A court in capital Ankara handed down aggravated life sentences yesterday to 13 out of 17 defendants in the latest trial on last year's deadly coup attempt that is blamed on Gülenist Terror Group (FETÖ) infiltrators in the military.
The defendants were military officers who tried to take over Türksat, the country's main satellite provider, in a bid to cut off national broadcasts during the coup bid that left 249 people dead.
Two Türksat employees, who attempted to resist the takeover, were killed by the invading putschists. The court also ruled for a separate trial for four other defendants, all fugitives, in the case.
Pro-coup troops ultimately failed to take the channels off the air thanks to the complicated process of terminating the satellite broadcast alongside the public's strong resistance.
The sentenced defendants included "civilians." It was discovered that pro-coup troops were aided by non-military suspects linked to FETÖ. In the Türksat case, former employees of FETÖ-linked companies were brought in to shut down the servers of the satellite provider. Similarly, FETÖ-linked engineers were captured while helping putschists take the public broadcaster TRT off the air.
Meanwhile in Istanbul, a trial against 86 defendants, all linked to the business world with alleged ties to FETÖ, opened yesterday.
If convicted, the defendants face up to 22 years in prison for membership to the terrorist group accused of carrying out the July 15, 2016 coup attempt that left 249 people dead.
Known as the TUSKON case, the trial involves members of the TUSKON business association that was shut down for its alleged financial support for FETÖ.
Of the 86 suspects, 31 are in custody, while three remain fugitives, including Fetullah Gülen, FETÖ's leader who has resided in Pennsylvania, United States since 1999.
Also being tried in absentia are Rızanur Meral, the ex-chairman of TUSKON, and the association's former secretary general, Mustafa Muhammet Günay.
Meral made headlines a few years ago when he openly threatened the government after a series of operations against Gülenists.
Among those in custody are Faruk Kavurmacı, chairman of the Aydınlı Group, and son-in-law of former Istanbul Mayor Kadir Topbaş.
Other prominent defendants are Faruk and Nejat Güllü, brothers and co-owners of the well-known Faruk Güllüoğlu baklava chain. Both companies were placed under the control of trustees after their owners were arrested in September last year.
The hearing in the 23rd Criminal Court at Istanbul's Silivri prison was attended by the lawyers of the 78 suspects.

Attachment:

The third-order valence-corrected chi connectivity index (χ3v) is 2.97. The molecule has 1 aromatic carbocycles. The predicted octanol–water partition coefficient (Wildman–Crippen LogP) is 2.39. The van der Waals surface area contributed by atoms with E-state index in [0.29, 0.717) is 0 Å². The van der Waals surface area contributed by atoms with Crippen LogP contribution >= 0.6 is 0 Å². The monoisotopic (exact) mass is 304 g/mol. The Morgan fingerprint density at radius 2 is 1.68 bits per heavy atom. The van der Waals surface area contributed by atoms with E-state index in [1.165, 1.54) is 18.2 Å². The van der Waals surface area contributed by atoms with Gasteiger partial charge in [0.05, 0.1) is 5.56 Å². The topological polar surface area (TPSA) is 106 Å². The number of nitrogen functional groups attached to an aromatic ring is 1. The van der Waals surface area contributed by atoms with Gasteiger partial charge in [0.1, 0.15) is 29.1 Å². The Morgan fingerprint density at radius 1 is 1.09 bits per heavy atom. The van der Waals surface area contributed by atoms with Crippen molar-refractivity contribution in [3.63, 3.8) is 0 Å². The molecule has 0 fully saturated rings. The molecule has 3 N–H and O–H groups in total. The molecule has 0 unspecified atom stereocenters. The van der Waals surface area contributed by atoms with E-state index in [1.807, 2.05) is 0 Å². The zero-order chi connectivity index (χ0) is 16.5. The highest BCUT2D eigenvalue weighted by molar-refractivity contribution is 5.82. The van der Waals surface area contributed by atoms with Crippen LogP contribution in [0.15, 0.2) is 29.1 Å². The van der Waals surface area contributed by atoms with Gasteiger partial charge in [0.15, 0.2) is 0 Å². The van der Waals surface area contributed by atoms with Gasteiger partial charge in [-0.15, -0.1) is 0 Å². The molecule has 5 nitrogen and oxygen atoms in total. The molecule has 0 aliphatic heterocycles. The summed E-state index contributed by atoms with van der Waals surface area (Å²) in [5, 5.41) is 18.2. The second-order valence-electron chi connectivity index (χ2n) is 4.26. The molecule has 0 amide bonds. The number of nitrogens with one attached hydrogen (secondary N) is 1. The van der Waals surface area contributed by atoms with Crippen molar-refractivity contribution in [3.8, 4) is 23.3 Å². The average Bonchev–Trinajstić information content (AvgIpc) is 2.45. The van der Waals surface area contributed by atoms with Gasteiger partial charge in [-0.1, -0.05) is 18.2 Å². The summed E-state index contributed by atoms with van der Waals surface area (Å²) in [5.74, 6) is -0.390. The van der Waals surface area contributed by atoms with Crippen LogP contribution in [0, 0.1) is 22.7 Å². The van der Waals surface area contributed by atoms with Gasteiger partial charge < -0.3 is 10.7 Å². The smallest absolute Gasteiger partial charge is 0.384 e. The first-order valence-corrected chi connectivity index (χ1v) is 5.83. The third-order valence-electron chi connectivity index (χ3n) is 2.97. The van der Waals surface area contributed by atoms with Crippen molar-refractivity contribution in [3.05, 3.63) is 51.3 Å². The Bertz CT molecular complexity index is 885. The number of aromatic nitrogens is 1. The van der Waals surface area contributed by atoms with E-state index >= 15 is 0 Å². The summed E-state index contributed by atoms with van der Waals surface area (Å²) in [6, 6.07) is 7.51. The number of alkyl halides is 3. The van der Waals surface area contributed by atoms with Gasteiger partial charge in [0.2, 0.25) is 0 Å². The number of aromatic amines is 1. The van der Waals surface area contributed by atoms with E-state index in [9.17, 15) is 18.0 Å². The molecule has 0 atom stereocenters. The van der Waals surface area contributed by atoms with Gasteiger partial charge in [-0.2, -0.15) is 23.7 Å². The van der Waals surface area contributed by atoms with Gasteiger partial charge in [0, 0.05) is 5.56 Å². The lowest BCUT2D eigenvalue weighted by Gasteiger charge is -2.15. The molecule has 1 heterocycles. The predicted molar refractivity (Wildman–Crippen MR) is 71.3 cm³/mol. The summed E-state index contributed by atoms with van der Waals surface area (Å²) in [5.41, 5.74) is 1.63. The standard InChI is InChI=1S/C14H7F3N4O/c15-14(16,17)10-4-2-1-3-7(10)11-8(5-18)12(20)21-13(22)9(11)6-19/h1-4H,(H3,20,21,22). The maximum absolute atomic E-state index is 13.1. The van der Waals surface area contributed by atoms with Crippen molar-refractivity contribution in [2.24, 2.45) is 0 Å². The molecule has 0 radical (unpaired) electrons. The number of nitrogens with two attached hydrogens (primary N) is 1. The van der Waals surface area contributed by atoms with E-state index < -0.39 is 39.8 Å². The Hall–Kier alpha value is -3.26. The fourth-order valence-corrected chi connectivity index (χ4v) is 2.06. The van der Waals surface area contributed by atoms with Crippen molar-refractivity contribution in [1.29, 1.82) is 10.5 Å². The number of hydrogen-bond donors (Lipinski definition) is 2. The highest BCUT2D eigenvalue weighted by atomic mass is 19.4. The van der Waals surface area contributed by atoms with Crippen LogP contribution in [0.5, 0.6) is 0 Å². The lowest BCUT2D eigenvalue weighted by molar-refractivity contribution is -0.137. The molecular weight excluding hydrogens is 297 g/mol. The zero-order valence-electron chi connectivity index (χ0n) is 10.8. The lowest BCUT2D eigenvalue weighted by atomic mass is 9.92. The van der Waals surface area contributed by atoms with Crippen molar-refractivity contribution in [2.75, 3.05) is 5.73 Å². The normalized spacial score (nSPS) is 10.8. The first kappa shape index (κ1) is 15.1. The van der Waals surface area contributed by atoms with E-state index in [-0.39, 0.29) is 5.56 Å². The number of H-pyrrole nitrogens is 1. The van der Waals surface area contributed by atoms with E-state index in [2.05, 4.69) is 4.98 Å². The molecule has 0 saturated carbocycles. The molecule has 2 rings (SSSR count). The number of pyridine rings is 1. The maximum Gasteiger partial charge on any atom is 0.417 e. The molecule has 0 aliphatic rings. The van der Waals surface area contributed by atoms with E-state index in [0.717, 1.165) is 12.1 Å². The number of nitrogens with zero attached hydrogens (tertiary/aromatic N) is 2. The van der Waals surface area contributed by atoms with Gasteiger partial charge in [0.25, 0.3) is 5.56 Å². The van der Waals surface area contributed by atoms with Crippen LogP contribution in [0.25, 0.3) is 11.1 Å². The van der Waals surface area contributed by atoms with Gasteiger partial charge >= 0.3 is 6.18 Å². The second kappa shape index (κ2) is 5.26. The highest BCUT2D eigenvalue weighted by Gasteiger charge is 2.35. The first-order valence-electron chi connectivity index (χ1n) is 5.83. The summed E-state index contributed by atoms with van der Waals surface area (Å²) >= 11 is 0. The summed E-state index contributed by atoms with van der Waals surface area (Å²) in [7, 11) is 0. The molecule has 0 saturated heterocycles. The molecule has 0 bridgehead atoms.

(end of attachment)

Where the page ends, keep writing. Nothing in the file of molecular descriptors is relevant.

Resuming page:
The Chief Public Prosecutor's Office in Istanbul is seeking three aggravated life sentences for Gülen, Meral and Günay for attempting to overturn the constitutional order, Parliament and the government.
The trio also faces between five and 22.5 years for establishing and organizing a terror group, namely FETÖ, and forging documents as part of a terrorist offense.
Other suspects in the case face prison terms ranging from seven to 15 years for membership to a terrorist group.
Separately, the trial involving 534 former members of the Presidential Guard Regiment continued in Ankara yesterday.
The former soldiers are said to have been involved in the raid on the main Ankara offices of national broadcaster TRT on the night of the coup bid and are charged with having ties to FETÖ.
Arif Aydınoğlu, one of the jailed defendants, claimed he did not participate in the coup plot and blamed his superiors. Aydınoğlu said Muhsin Kutsi Barış, the commander of the regiment, asked him to make 8,000 rounds of ammunition available for "a military drill" on July 15.
He claimed he did not know a coup was underway when he was summoned by another officer to the base on July 15, 2016. He said he saw "martial law directive" documents sent by the Peace At Home Council, the group that oversaw the insurrection bid, and suspected that Barış might be involved.
"You have to be an idiot for not thinking it was actually a coup rather than a martial law declaration. It was obvious when I read the directive," he said.
Aydınoğlu claimed he did not obey pro-coup commanders' orders after seeing the directive and ordered soldiers under his command to lock up the armory.
Also ongoing is the case against 486 FETÖ suspects allegedly involved in organizing the attempted coup from Akıncı Air Base located just north of the capital, Ankara.
In Istanbul, 143 former police officers, including former police intelligence chiefs, are also on trial on espionage and illegal wiretapping charges.